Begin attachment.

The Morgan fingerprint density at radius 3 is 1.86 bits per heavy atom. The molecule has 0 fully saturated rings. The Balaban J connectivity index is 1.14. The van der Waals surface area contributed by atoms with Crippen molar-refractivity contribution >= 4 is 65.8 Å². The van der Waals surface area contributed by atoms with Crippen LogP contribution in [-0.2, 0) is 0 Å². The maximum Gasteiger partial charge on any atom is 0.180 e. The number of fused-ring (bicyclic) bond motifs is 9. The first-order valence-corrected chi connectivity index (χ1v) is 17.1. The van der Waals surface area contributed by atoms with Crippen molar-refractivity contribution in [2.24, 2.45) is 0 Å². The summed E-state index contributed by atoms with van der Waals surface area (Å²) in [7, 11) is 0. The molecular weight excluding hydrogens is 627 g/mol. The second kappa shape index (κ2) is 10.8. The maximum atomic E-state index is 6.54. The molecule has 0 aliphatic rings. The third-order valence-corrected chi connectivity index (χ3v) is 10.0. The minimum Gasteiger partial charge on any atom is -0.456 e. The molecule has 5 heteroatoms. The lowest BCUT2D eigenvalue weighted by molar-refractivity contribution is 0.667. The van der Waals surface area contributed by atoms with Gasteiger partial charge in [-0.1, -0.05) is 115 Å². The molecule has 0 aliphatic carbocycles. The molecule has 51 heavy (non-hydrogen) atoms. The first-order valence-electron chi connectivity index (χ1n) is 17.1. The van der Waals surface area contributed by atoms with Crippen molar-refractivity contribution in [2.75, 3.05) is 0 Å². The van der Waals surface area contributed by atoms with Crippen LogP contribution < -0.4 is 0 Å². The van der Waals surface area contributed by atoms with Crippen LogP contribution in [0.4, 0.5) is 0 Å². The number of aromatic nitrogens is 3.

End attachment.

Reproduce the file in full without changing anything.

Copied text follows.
The Morgan fingerprint density at radius 3 is 1.86 bits per heavy atom. The molecule has 0 fully saturated rings. The Balaban J connectivity index is 1.14. The van der Waals surface area contributed by atoms with Crippen molar-refractivity contribution >= 4 is 65.8 Å². The van der Waals surface area contributed by atoms with Crippen LogP contribution in [-0.2, 0) is 0 Å². The maximum Gasteiger partial charge on any atom is 0.180 e. The number of fused-ring (bicyclic) bond motifs is 9. The first-order valence-corrected chi connectivity index (χ1v) is 17.1. The van der Waals surface area contributed by atoms with Crippen molar-refractivity contribution in [2.24, 2.45) is 0 Å². The summed E-state index contributed by atoms with van der Waals surface area (Å²) in [7, 11) is 0. The molecular weight excluding hydrogens is 627 g/mol. The second kappa shape index (κ2) is 10.8. The maximum atomic E-state index is 6.54. The molecule has 0 aliphatic rings. The third-order valence-corrected chi connectivity index (χ3v) is 10.0. The minimum Gasteiger partial charge on any atom is -0.456 e. The molecule has 5 heteroatoms. The lowest BCUT2D eigenvalue weighted by molar-refractivity contribution is 0.667. The van der Waals surface area contributed by atoms with Gasteiger partial charge in [-0.1, -0.05) is 115 Å². The molecule has 0 aliphatic carbocycles. The molecule has 51 heavy (non-hydrogen) atoms. The first-order valence-electron chi connectivity index (χ1n) is 17.1. The van der Waals surface area contributed by atoms with Crippen molar-refractivity contribution in [2.75, 3.05) is 0 Å². The van der Waals surface area contributed by atoms with Crippen LogP contribution < -0.4 is 0 Å². The van der Waals surface area contributed by atoms with Crippen LogP contribution in [0.4, 0.5) is 0 Å². The number of aromatic nitrogens is 3.